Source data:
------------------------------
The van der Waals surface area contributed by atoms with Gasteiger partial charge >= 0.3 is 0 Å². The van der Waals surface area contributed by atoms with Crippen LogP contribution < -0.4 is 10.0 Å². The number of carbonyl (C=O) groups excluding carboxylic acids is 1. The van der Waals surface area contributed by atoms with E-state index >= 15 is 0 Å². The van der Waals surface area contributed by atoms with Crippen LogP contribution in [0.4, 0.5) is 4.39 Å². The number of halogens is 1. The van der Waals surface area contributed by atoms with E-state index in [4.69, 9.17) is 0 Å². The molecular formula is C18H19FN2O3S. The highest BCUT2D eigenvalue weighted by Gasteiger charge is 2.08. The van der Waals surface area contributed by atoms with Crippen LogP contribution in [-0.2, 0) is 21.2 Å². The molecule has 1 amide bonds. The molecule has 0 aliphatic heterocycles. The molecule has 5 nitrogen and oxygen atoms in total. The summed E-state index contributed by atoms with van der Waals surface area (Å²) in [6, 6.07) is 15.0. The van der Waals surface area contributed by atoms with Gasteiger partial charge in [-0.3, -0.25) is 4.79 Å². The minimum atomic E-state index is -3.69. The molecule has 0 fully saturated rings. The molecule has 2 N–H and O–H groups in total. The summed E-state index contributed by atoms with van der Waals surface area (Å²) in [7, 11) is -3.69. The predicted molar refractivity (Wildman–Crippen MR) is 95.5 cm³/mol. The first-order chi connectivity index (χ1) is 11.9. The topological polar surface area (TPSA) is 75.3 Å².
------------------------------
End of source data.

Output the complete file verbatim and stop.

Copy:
The van der Waals surface area contributed by atoms with Gasteiger partial charge >= 0.3 is 0 Å². The van der Waals surface area contributed by atoms with Crippen LogP contribution < -0.4 is 10.0 Å². The number of carbonyl (C=O) groups excluding carboxylic acids is 1. The van der Waals surface area contributed by atoms with E-state index >= 15 is 0 Å². The van der Waals surface area contributed by atoms with Crippen LogP contribution in [0.4, 0.5) is 4.39 Å². The number of halogens is 1. The van der Waals surface area contributed by atoms with E-state index in [4.69, 9.17) is 0 Å². The molecular formula is C18H19FN2O3S. The highest BCUT2D eigenvalue weighted by Gasteiger charge is 2.08. The van der Waals surface area contributed by atoms with Crippen LogP contribution in [-0.2, 0) is 21.2 Å². The molecule has 1 amide bonds. The molecule has 0 aliphatic heterocycles. The molecule has 5 nitrogen and oxygen atoms in total. The summed E-state index contributed by atoms with van der Waals surface area (Å²) in [6, 6.07) is 15.0. The van der Waals surface area contributed by atoms with Gasteiger partial charge in [-0.3, -0.25) is 4.79 Å². The minimum atomic E-state index is -3.69. The molecule has 0 fully saturated rings. The molecule has 2 N–H and O–H groups in total. The summed E-state index contributed by atoms with van der Waals surface area (Å²) in [7, 11) is -3.69. The predicted molar refractivity (Wildman–Crippen MR) is 95.5 cm³/mol. The first-order chi connectivity index (χ1) is 11.9. The topological polar surface area (TPSA) is 75.3 Å².